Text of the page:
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Fa(r)ce Value

In Patricia Davis’ most recent post on HowlRound, she writes about how Taffety Punk’s Riot Grrrls are able to wring humor from Shakespeare’s Titus Andronicus. Very few people actually like Titus Andronicus. It is a gory follow up to the work of Seneca and a lamer precursor to the work of John Webster. We appreciate it for what it is, but rarely like to talk about it, much less to produce it on the stage. Davis notes that one of the reasons it is neglected is because there are scenes that are so gruesome in their tragedy that they either make us laugh or shuffle uncomfortably in our seats. What was great about the Riot Grrrl’s production is that they took the humor and instead of shunting it to the side, they elevated it. The farce is written into the text, so why not use it?

Amanda Forstrom as Chiron, Rana Kay as Lavinia, Teresa Spencer as Demetrius

Amanda Forstrom as Chiron, Rana Kay as Lavinia, Teresa Spencer as Demetrius

I am of the opinion that we need to think this way about a lot more of Shakespeare’s plays. there are things that we decide to blow off to the side because they don’t quite fit. If we took the entire play at face value, we might be getting some new stories. Let’s take Romeo and Juliet as an example. Do we think about Romeo and Juliet as a timeless and powerful love story because we are genuinely moved or do we think it to be so wondrous because that is what we were told that it was? Don’t get me wrong, I love Romeo and Juliet. But I think we miss something when we play it as a pure romantic tragedy. Some of the lines are just too sappy to be taken as serious love. Furthermore, I am not convinced that Shakespeare himself meant us to take Romeo and Juliet as a a pure romantic tragedy. It doesn’t read the way Shakespeare writes love. We’ve all read his sonnets. Those poems are no where near Petrarchan (in form or content). He takes the sappy cliches that Petrarch wrote and inverts them, making it clear that such cliches do not amount to love. Yet, he writes Romeo and Juliet entirely in the Petrarchan mode. It just doesn’t add up.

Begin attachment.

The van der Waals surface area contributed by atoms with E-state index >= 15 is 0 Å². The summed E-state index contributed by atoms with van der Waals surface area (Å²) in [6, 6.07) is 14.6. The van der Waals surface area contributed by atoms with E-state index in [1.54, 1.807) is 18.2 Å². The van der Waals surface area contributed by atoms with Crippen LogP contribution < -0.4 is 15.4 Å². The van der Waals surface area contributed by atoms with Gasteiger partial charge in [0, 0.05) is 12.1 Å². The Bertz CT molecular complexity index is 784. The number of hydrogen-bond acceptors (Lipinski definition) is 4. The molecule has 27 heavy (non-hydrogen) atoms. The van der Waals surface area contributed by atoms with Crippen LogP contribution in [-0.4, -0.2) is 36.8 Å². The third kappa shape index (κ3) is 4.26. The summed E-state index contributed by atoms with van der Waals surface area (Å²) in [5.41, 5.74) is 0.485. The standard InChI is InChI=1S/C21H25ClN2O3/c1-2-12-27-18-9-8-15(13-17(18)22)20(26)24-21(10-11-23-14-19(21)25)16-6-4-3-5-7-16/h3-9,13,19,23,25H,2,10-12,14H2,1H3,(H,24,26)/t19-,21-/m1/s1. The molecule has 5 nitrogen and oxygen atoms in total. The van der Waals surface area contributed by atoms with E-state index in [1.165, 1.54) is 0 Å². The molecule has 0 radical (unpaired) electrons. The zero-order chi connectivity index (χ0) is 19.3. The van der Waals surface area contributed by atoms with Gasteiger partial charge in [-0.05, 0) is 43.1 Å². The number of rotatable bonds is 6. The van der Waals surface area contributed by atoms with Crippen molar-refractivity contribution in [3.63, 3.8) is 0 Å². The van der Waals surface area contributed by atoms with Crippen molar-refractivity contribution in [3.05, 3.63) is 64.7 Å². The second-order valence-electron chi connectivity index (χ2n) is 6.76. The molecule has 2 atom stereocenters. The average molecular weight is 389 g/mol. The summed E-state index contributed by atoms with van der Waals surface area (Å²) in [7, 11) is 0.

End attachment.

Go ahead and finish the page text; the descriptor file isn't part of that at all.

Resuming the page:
Now, if we took the over the top cliches at face value, they would probably be funny…like really funny. It would take the play from something rather mushy to a commentary on the stupidity of infatuation, making us reevaluate what we call love. And all this could be articulated through the guise of extremity. Address the funny. Its there are in it important. It makes the play tell its story better. This is exactly what Riot Grrrl was doing in their production of Titus. Quite honestly, I’d like to see more theater artists dare to take on Shakespeare at fa(r)ce value.

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